Breach of Trust in UK Law

Leading Cases
  • Bristol and West Building Society v Mothew
    • Court of Appeal
    • 24 Jul 1996

    A fiduciary is someone who has undertaken to act for or on behalf of another in a particular matter in circumstances which give rise to a relationship of trust and confidence. A fiduciary must act in good faith; he must not make a profit out of his trust; he must not place himself in a position where his duty and his interest may conflict; he may not act for his own benefit or the benefit of a third person without the informed consent of his principal.

  • Target Holdings Ltd v Redferns
    • House of Lords
    • 20 Jul 1995

    In such a case the basic rule is that a trustee in breach of trust must restore or pay to the trust estate either the assets which have been lost to the estate by reason of the breach or compensation for such loss.

    Bare trusts arise in a number of different contexts: e.g. by the ultimate vesting of the property under a traditional trust, nominee shareholdings and, as in the present case, as but one incident of a wider commercial transaction involving agency. But the basic equitable principle applicable to breach of trust is that the beneficiary is entitled to be compensated for any loss he would not have suffered but for the breach.

  • Omilaju v Waltham Forest London Borough Council
    • Court of Appeal
    • 11 Nov 2004

    I do not use the phrase "an act in a series" in a precise or technical sense. The act does not have to be of the same character as the earlier acts. Its essential quality is that, when taken in conjunction with the earlier acts on which the employee relies, it amounts to a breach of the implied term of trust and confidence. It must contribute something to that breach, although what it adds may be relatively insignificant.

  • Lewis v Motorworld Garages Ltd
    • Court of Appeal
    • 01 Aug 1985

    (c) The breach of this implied obligation of trust and confidence may consist of a series of actions on the part of the employer which cumulatively amount to a breach of the term, though each individual incident may not do so. In particular in such a case the last action of the employer which leads to the employee leaving need not itself be a breach of contract; the question is, does the cumulative series of acts taken together amount to a breach of the implied term?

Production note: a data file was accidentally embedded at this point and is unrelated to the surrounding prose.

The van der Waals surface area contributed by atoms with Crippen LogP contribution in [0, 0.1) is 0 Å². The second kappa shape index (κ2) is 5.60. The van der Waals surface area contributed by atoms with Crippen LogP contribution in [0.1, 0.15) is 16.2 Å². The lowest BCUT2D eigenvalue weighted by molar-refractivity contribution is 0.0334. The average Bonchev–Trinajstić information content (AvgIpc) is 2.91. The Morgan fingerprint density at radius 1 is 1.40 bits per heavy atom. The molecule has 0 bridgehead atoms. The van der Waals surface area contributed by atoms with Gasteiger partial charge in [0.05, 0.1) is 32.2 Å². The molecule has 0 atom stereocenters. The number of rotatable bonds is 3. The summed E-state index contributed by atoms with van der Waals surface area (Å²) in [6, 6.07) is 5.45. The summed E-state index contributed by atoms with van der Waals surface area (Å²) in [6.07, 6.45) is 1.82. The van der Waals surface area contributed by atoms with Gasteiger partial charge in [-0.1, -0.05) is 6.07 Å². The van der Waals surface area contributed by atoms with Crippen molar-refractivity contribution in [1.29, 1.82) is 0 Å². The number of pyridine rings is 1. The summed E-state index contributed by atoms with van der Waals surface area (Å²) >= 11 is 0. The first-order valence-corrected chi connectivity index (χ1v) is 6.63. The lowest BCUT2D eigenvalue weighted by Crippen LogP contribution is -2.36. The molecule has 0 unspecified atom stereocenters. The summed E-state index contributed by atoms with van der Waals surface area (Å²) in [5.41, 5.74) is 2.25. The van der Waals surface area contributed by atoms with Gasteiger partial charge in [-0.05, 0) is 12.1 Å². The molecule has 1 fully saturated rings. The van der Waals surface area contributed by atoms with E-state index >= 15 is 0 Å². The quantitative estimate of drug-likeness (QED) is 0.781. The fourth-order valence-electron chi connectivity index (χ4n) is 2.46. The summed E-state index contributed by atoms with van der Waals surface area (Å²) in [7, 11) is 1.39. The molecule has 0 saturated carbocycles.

• Barlow Clowes International Ltd ((in Liquidation)) and Others v Eurotrust International Ltd (No 2)
    • Privy Council
    • 10 Oct 2005

    Although a dishonest state of mind is a subjective mental state, the standard by which the law determines whether it is dishonest is objective. If by ordinary standards a defendant's mental state would be characterised as dishonest, it is irrelevant that the defendant judges by different standards. The Court of Appeal held this to be a correct state of the law and their Lordships agree.

  • Foskett v McKeown
    • House of Lords
    • 24 May 2000

    Both remedies are proprietary and depend on successfully tracing the trust property into its proceeds. A beneficiary's claim against a trustee for breach of trust is a personal claim. It does not entitle him to priority over the trustee's general creditors unless he can trace the trust property into its product and establish a proprietary interest in the proceeds.

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